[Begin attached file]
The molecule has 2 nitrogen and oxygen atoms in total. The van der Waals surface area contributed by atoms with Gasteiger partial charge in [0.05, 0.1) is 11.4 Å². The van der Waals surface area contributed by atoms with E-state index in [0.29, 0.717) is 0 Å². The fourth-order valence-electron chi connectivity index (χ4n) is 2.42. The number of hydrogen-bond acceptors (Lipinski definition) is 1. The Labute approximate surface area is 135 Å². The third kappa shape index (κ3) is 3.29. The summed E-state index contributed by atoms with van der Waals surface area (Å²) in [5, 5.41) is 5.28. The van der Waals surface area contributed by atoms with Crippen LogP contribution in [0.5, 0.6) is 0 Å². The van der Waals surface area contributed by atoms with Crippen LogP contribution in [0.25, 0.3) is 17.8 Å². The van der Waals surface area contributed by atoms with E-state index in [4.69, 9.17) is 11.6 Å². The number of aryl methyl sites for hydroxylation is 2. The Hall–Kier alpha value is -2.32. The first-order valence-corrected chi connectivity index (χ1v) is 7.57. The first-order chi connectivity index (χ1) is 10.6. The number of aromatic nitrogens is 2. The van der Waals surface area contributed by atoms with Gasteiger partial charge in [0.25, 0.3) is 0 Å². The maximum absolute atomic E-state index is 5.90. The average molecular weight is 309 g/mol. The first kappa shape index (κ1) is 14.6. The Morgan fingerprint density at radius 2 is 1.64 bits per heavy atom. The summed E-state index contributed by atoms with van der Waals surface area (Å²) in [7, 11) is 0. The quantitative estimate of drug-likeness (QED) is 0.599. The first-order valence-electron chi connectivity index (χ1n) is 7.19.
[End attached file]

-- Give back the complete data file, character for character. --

The molecule has 2 nitrogen and oxygen atoms in total. The van der Waals surface area contributed by atoms with Gasteiger partial charge in [0.05, 0.1) is 11.4 Å². The van der Waals surface area contributed by atoms with E-state index in [0.29, 0.717) is 0 Å². The fourth-order valence-electron chi connectivity index (χ4n) is 2.42. The number of hydrogen-bond acceptors (Lipinski definition) is 1. The Labute approximate surface area is 135 Å². The third kappa shape index (κ3) is 3.29. The summed E-state index contributed by atoms with van der Waals surface area (Å²) in [5, 5.41) is 5.28. The van der Waals surface area contributed by atoms with Crippen LogP contribution in [0.5, 0.6) is 0 Å². The van der Waals surface area contributed by atoms with Crippen LogP contribution in [0.25, 0.3) is 17.8 Å². The van der Waals surface area contributed by atoms with E-state index in [4.69, 9.17) is 11.6 Å². The number of aryl methyl sites for hydroxylation is 2. The Hall–Kier alpha value is -2.32. The first-order valence-corrected chi connectivity index (χ1v) is 7.57. The first-order chi connectivity index (χ1) is 10.6. The number of aromatic nitrogens is 2. The van der Waals surface area contributed by atoms with Gasteiger partial charge in [0.25, 0.3) is 0 Å². The maximum absolute atomic E-state index is 5.90. The average molecular weight is 309 g/mol. The first kappa shape index (κ1) is 14.6. The Morgan fingerprint density at radius 2 is 1.64 bits per heavy atom. The summed E-state index contributed by atoms with van der Waals surface area (Å²) in [7, 11) is 0. The quantitative estimate of drug-likeness (QED) is 0.599. The first-order valence-electron chi connectivity index (χ1n) is 7.19.